)

With period leave, more women delivery partners, and a new co-founder, Zomato leads on D&I front

By Rekha Balakrishnan
July 23, 2021, Updated on : Sat Jul 24 2021 02:02:19 GMT+0000
With period leave, more women delivery partners, and a new co-founder, Zomato leads on D&I front
Through initiatives like equal parental leave, period leave, more women on the board and in its delivery fleet, Zomato Co-founder and CEO Deepinder Goyal is ushering in cognitive diversity across all levels of the organisation.
Clap Icon0 claps
  • +0
    Clap Icon
Share on
close
Clap Icon0 claps
  • +0
    Clap Icon
Share on
close
Share on
close

With news abuzz of food aggregator Zomato’s IPO early listing, possibly on Friday, all eyes are on the foodtech unicorn. The IPO was a blockbuster, and was subscribed by 44 times by the end of its three-day period.


Interestingly, Zomato is one of the few startups in the ecosystem that leads from the front on inclusion and diversity initiatives.


In a blog post published on the Zomato website in April this year, Co-Founder and CEO Deepinder Goyal wrote, “At Zomato, we’ve been working on multiple fronts to strengthen our own long-standing commitment to making our company more inclusive and diverse for years.


"Be it through initiatives such as an equal parental leave policy for men, women, same-sex, surrogate or adoptive parents; or period/menstruation leaves. Or just levelling the playing field for younger professionals from diverse educational backgrounds to have a seat at the tables that matter the most in the organisation.”


Last year, amidst the discussion and controversy over “period leave”, Zomato took what can be termed a “bold move” by announcing that all women (including transgender people) at Zomato can avail up to 10 days of period leaves in a year.


In the announcement blog post, Deepinder also had a note for men in the organisation. He wrote, “This is a part of life, and while we don’t fully understand what women go through, we need to trust them when they say they need to rest this out. I know menstrual cramps are very painful for a lot of women - and we have to support them through it if we want to build a truly collaborative culture at Zomato.”

Inclusion begins at the top

Zomato

Zomato CEO & Co-founder Deepinder Goyal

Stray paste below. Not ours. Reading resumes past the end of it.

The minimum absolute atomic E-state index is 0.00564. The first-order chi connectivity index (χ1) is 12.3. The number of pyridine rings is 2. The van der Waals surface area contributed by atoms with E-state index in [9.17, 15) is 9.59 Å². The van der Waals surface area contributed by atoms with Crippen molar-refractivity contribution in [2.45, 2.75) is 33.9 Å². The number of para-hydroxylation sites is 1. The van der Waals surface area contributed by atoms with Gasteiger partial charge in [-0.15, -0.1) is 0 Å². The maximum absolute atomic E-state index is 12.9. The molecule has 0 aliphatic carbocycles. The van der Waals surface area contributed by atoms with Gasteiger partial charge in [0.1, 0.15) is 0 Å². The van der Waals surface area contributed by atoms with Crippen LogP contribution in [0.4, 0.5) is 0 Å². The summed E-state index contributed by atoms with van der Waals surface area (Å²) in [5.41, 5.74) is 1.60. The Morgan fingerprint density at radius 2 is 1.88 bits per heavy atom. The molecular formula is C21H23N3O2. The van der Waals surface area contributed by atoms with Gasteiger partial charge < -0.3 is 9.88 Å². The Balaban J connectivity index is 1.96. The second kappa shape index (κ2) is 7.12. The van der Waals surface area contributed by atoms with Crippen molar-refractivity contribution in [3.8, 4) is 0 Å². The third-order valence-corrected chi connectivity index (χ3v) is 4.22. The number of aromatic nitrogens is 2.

More than gender diversity, the Zomato co-founder has been vocal about cognitive diversity across the organisation. 

Out of five independent members on its board of eight, four are women. These include Aparna Popat, Gunjan Tilak Raj Soni, Namita Gupta, and Sutapa Banerjee.

Deepinder remarked, “Having gender diversity on our board was a baseline, not a north star. Today, it makes me truly happy to share that each of our board members come from different occupational backgrounds, bringing diverse cognitive skills and perspectives to the table.”


Early this month, ahead of its much-anticipated IPO, Zomato elevated its former Chief Financial Officer (CFO) as its Chief People Officer and Co-Founder. Akriti Chopra joined the startup in its early years as a senior manager of finance and operations, and handed over her role as CFO to Akshant Goyal in October last year “when the CFO role started becoming more external-facing in the run-up to the IPO”.

Akriti Chopra

Akriti Chopra

More women delivery partners

In June this year, the Gurugram-based foodtech unicorn also announced that it would be increasing the participation of women in its delivery fleet from its current meagre 0.5 percent to 10 percent by the end of the year. It will start this first in three cities: Bengaluru, Hyderabad, and Pune.


Deepinder explained in a blog post: "We have always been about being a more inclusive workplace. So far, our inclusive workplace initiatives haven’t taken into consideration the fact that only about 0.5 percent of our delivery partners are women.

"Today, we are taking our first step towards increasing the participation of women delivery partners in our fleet. To begin with, we have set ourselves a goal of reaching 10 percent participation by the end of 2021."

He also spoke of the need for a policy change “in order to attract and retain more women delivery partners, to achieve the goal of 10 percent women participation in the three pilot cities”.


To this end, he said Zomato was working on four main areas: access to safety-related education and tools, contactless deliveries by default for late evening deliveries, extended support from restaurant partners, and an SOS button and dedicated support. 


Edited by Teja Lele

Clap Icon0 Shares
  • +0
    Clap Icon
Share on
close
Clap Icon0 Shares
  • +0
    Clap Icon
Share on
close
Share on
close